After a rainy evening in Kyoto, it’s not unusual to spot heart-shaped leaves peeking through narrow spaces between buildings and cracks in the sidewalk. These ubiquitous plants are dokudami (Houttuynia cordata), a medicinal herb famed throughout Asia for its healing benefits. Dokudami is also called juyaku, which means “ten roles” in Japanese—a nickname that highlights how many ailments it helps alleviate. In traditional Japanese medicine, dried dokudami leaves are served as a tea to cleanse the body from the inside. With the arrival of cooler temperatures in the fall, many in Japan, including geisha, still brew cups of dokudami tea as a health drink during the cold and flu season.
“Japan’s eldest elephant, Hanako, drinks dokudami tea several times a day ..
In fact, Japan’s eldest elephant, Hanako, who is 68, is served dokudami tea several times a day to keep her healthy. Clinical studies have proven the anti-bacterial and anti-inflammatory benefits of dokudami. Specifically, dokudami extract has a strong antimicrobial effect against the bacteria most commonly associated with acne. When I learned that, I knew it would be the perfect addition to our Polished Deep Rice Enzyme Powder to help balance acne-prone skin.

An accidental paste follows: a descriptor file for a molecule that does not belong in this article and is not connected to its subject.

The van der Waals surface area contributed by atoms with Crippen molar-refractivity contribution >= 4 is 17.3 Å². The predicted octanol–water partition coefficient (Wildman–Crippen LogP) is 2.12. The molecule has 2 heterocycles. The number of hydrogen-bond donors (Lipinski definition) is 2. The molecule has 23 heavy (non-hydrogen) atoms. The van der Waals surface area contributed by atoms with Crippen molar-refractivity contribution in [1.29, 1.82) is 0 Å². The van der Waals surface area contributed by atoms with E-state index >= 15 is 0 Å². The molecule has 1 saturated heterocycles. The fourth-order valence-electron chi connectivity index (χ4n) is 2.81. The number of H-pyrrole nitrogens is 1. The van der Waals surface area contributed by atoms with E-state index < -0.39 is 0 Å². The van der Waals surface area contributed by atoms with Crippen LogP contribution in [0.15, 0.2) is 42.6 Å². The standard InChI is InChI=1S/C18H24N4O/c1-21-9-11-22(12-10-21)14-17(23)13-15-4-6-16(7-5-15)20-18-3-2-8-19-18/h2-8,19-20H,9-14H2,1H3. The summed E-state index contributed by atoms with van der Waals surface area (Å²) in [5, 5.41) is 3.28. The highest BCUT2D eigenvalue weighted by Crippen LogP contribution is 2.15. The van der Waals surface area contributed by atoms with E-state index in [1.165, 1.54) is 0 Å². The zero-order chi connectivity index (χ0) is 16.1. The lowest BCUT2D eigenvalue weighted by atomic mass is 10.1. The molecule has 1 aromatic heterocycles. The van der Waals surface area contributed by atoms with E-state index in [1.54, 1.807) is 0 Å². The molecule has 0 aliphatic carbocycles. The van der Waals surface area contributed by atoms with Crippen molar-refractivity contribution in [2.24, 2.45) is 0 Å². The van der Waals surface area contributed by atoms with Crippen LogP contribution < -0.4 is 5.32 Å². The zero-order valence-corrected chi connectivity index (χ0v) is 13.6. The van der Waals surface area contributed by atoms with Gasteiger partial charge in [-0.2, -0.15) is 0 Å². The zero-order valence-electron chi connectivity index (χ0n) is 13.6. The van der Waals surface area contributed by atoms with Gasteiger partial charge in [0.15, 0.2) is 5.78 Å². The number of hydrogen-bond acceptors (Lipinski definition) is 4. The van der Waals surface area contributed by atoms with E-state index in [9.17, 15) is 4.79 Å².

While dokudami possesses incredible health benefits, it’s also an understated beauty and a symbol of resilience. Dokudami is a stellar example of a botanical ingredient I want to appreciate for its function and its form. Flourishing in spring and lasting through late autumn, dokudami thrives wherever its seeds land, making it a significant part of the landscape in humid climates. Although the leaves appear thin, a single stem of dokudami can withstand the wind and other elements, bending gracefully without breaking or withering.
Everytime I see the modest dokudami, it reminds me to keep my mind and eyes open when I’m treasure hunting. Sometimes, an astonishing history and healing power can lie in the most unassuming places—even right in front of you.
Chief Treasure Hunter